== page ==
Dead Letter Office
The List



dead Letter Office is a column of letters written by Todd Hutlock to a friend named Jimmy, who may or may not exist. The column details real-life experiences regarding work, life, and how Hutlock's obsession with music runs them both.


Jimmy:

Well, it’s that time of year again.

I expect to get my Village Voice Pazz & Jop poll ballot in the mail any day now (if they still want me to vote, that is) and the Stylus Top Albums of 2003 list will be due sometime in the next few weeks, as well. I have grown to really dread compiling these things, and I’m not sure how my list is even going to turn out (although something tells me that by the end of this missive, I’ll have a much better idea – that’s why I keep writing to you; it certainly isn’t because of any of your glowing insights!)

The funny thing is I used to love doing this type of shit before anyone cared what I thought (and again, I’m not sure that they really do now either). Maybe it was because something deep inside me (most likely my deep-seated vanity) wanted people to care and think I was worthy of being listened to, and making some list at the end of the year helped me legitimate that desire. I used to pester my pals to make lists of their own so I would have something to compare to mine (as I’m sure you recall, and I still do from time to time, in fact).

I think it all changed when I became a “professional” – that is, while working at AP. Here, it really did matter. There were thousands and thousands of kids who were going to read what I thought. And of course, after working there for a year, it became clear that I was hearing more music than I could even remember after a month—thanks to the enormous amount of promos that I got there—let alone after a year. But here I am, almost two years removed from AP, and I think I’m finally starting to adjust again. Maybe that’s why making the list this year is so hard. I still get promos, but nowhere near the volume I did while I was there. Sure, there’s something almost reassuring about having to spend money on my records again, almost like I have to prove that I really want them around (it makes me feel closer to them somehow, knowing that I chose them rather than the other way around. “Of course I love you, darling – I spent $22 on you and had you shipped over from the UK, didn’t I?”).

But it certainly doesn’t change the fact that I hate having to put things in a quantitative order, ranking from best to worst. My own personal all-time Top 10 is in alphabetical order because, frankly, if they’ve made it that high on my list, I can’t really differentiate them any further. It would drive me insane trying to figure out whether Get Happy!! means more to me than The Kinks Are The Village Green Preservation Society, or whether Forever Breathes The Lonely Word is really better than Bandwagonesque, and really, how am I keeping Screamadelica and Ocean Rain and Revolver off that list anyway? It’s a bit like trying to choose which one of your children is your favorite—there is no right or wrong choice. Is there?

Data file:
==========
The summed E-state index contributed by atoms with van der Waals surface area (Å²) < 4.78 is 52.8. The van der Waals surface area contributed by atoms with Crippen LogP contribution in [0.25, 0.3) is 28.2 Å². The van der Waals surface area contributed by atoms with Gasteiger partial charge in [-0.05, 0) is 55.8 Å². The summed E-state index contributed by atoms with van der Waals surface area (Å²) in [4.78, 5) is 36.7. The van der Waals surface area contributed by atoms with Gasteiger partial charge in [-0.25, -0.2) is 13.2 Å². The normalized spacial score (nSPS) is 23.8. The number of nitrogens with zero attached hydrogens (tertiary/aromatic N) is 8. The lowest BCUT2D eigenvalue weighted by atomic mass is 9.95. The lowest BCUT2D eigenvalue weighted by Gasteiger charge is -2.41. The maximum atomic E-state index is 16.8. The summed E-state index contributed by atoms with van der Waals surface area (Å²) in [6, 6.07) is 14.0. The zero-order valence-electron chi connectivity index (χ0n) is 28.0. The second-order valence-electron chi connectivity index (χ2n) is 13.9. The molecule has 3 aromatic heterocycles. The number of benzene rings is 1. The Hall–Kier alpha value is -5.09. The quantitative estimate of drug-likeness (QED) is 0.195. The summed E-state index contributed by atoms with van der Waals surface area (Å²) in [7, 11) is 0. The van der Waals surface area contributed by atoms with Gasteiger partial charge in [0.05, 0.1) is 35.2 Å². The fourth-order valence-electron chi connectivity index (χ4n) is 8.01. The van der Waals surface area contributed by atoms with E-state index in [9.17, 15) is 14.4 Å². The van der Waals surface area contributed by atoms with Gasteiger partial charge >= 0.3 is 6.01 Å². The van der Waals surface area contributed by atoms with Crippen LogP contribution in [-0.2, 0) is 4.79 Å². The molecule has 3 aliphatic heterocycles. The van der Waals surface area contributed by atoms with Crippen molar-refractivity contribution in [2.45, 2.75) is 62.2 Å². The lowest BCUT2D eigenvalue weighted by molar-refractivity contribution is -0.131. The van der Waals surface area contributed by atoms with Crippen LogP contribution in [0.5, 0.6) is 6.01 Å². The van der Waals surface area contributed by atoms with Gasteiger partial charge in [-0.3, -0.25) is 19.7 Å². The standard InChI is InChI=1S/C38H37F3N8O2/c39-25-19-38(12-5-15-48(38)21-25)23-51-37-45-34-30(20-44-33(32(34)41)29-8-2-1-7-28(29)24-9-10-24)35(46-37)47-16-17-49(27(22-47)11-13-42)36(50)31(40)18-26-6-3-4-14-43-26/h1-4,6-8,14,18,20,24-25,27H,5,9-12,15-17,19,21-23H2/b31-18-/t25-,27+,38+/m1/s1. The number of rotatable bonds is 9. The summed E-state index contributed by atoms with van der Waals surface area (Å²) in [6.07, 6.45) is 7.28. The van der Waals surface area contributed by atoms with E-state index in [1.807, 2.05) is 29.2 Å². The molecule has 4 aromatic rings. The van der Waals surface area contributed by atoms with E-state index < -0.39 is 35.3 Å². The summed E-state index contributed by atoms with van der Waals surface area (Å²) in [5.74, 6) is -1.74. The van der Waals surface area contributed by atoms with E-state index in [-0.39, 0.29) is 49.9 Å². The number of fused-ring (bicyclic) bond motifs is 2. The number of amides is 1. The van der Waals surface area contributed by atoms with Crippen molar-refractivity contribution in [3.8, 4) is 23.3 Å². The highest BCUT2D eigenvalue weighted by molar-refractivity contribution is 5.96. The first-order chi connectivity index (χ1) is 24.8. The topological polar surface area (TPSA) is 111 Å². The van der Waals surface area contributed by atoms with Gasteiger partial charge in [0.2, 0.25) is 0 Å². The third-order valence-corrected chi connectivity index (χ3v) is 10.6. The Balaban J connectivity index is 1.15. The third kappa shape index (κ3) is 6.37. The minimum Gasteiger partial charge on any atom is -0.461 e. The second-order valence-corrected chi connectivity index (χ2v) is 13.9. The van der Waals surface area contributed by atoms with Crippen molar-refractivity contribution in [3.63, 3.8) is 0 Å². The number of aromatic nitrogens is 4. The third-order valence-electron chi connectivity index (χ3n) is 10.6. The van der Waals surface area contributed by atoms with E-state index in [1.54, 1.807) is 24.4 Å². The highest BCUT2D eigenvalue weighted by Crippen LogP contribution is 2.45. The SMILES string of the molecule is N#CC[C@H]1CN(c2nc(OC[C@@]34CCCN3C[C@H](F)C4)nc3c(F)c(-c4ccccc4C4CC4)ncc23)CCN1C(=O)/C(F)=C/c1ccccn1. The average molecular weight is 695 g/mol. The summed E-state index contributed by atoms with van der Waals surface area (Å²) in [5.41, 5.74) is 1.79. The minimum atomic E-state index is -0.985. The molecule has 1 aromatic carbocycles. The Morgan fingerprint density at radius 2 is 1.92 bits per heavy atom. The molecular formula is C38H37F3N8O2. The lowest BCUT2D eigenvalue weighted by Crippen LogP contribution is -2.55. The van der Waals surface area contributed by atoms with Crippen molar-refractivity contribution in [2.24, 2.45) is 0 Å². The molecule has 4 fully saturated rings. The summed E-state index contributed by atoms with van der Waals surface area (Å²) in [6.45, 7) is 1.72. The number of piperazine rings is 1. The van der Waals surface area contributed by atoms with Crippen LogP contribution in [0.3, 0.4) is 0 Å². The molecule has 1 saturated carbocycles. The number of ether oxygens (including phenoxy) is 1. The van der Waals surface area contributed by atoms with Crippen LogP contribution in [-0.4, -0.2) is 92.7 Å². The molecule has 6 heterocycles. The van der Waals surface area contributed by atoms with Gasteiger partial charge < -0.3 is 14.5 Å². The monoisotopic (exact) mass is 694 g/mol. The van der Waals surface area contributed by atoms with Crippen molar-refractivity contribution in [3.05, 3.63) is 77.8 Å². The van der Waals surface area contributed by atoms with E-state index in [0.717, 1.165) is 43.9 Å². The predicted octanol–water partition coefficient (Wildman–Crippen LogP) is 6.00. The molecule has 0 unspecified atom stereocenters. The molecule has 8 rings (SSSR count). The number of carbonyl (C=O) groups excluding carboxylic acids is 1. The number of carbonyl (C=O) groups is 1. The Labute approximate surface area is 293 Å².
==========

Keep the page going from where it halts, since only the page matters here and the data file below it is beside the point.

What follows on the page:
When I ran into my old friend Jason—who I haven’t seen at all in a number of years, and haven’t spent any real quality time with in probably a decade—he started to tell me about his recent project of compiling his all-time top 100 albums, even quoting for me how many of said titles were gleaned from me and how many from Andy and how many from the pages of Rolling Stone, etc. And while I was very touched to have had such an impact on his musical life, and that he even remembered me as the original source of such things, I couldn’t help but think that I couldn’t do that with more than five or six items on my own top 100, and those would probably be things that were given to me by Dave when he cleared out all his LPs. I just have no idea. Then I started to think I should actually make my own top 100 (Jason requested it, actually). I’ll let you know when I whittle it down from the 143 I initially came up with. Fuck. I give myself a headache sometimes, you know?

And while arriving at 10 releases from just one year’s time has always been a little easier, I do tend to forget something, or wonder if I really like something as much now in December as I did when I first heard it in April or whenever (another thing I never can remember). But then again, outside of the number one album on my lists for the last three years, I couldn’t even begin to guess what else I put on them. And I’m sure this year will be no different. I think, as per usual, my number one is pretty clear cut already, but the other nine is where it is bound to get tricky. Wish me luck.

Your man in the Midwest,
Hutlock


By: Todd Hutlock
Published on: 2003-11-26
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